“Non-Stop” fails to get out of the gate


With the surprise success of “Taken” in 2009, Liam Neeson’s rise in popularity as an action star — an impressive feat given that the actor was nearing 60 at the time. Since then, Neeson’s become a bona-fide action star, starring in films like “The A-Team,” “Unknown,” and “Battleship.” “Non-Stop,” Neeson’s latest outing, puts the actor through the same motions in a new setting, and is ultimately as forgettable as tasteless peanuts and pre-flight entertainment. 

Neeson plays Bill Marks, a washed-up, alcoholic Air Marshal who is contacted by a faceless adversary on a flight from New York to London. Marks is faced with a life-or-death situation: the mysterious enemy wants $150 million wired to an account, and he will kill a passenger on the flight every 20 minutes until he gets it. Though the phone usage is plausible given the FAA’s recent lift of phone restrictions on flights, but the plot’s over-reliance on people texting each other during the flight makes the siutaion seem less believable as the plot goes on. 

The initial set up of the mystery actually gives the impression that “Non-Stop” will be smarter than its premise implies. Rather than try to track down the assailant alone and expose himself an obvious frame attempt, Marks employs the assistance of the pilots, his partner on the plane, and even a fellow passenger, Jen (Julianne Moore). The entire situation feels like a set-up from the start, and Marks looks as if he won’t fall into a cycle of plot-induced stupidity by enlisting allies. It doesn’t last, unfortunately, and Marks is quick to forget strength in numbers when the film needs to put him in a situation that will make the other characters suspicious of him. The uneven script makes a rough jump from nobody beleiving that the threat is real — an odd amount of skepticism given how serious airline security is taken in our modern climate — and everyone jumping to suspect Marks as soon as the threat begins to prove credible.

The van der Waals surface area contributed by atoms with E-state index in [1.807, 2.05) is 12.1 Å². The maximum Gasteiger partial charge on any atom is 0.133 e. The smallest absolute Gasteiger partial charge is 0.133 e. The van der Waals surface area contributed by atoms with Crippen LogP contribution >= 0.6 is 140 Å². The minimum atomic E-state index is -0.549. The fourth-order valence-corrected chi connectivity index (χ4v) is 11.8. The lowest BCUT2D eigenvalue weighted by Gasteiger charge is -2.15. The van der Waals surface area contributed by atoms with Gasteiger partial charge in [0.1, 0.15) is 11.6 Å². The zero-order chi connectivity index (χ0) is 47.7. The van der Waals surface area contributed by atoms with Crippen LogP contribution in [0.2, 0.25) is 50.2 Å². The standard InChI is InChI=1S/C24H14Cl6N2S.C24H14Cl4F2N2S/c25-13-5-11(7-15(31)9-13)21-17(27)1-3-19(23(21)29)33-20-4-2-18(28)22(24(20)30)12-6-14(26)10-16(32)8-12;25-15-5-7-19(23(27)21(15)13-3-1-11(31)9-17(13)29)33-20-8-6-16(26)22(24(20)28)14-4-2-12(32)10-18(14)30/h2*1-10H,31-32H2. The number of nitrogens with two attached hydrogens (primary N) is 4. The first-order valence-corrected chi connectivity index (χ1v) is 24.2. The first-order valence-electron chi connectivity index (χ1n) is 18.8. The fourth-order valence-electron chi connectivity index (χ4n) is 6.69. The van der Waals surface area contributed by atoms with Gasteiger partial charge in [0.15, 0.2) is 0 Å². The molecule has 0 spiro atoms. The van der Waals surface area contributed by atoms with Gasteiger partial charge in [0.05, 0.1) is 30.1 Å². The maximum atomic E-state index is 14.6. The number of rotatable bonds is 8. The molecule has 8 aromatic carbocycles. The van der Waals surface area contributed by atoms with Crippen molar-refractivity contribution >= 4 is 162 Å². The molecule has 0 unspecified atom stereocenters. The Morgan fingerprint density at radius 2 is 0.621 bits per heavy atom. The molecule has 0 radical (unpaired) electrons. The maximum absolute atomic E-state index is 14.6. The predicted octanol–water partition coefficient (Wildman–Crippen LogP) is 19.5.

Despite the film’s impressive ensemble, none of the performers do memorable work. Julianne Moore is delightful as always, but her character’s excitement at the chance to be involved in solving the mystery inappropriate considering she’s facing a potential plane hijacking. Corey Stoll (“House of Cards”) is the most noteworthy in the cast as an NYPD officer, but neither he nor “12 Years a Slave” co-star Lupita Nyong’o are given enough material to make any sort of impression. Neeson, meanwhile, has settled comfortably into the ‘aging warrior’ archetype he’s embodied since “Taken,” and doesn’t step outside the box here. The opening shots show Marks spiking his coffee (the booze inexplicably poured in slow motion), the first of a rapidly expanding laundry list of reasons that the character is widly unqulaified for his job. There’s a character history that explains his fatigue, but the film ruins any nuance by forcing Neeson into a groan-inducing monologue where he explains his tragic past. 

“Non-Stop” is directed by Jaume Collett-Serra, who also directed Neeson in the forgettable thriller “Unknown.” Like that movie, “Non-Stop” fails to stage a compelling mystery, its reliance on a convoluted premise and increasingly questionable character choices derail any plausibility or tension. The big reveal in the film’s climax feels both unrealistic and unsatisfying. Ultimately, “Non-Stop” can’t get off the ground as an intelligent thriller or an action movie, and is ultimately about as enjoyable as a transatlantic red-eye. 

Genre: Thriller
Run time: 106 minutes
Director: Jamue Collett-Serra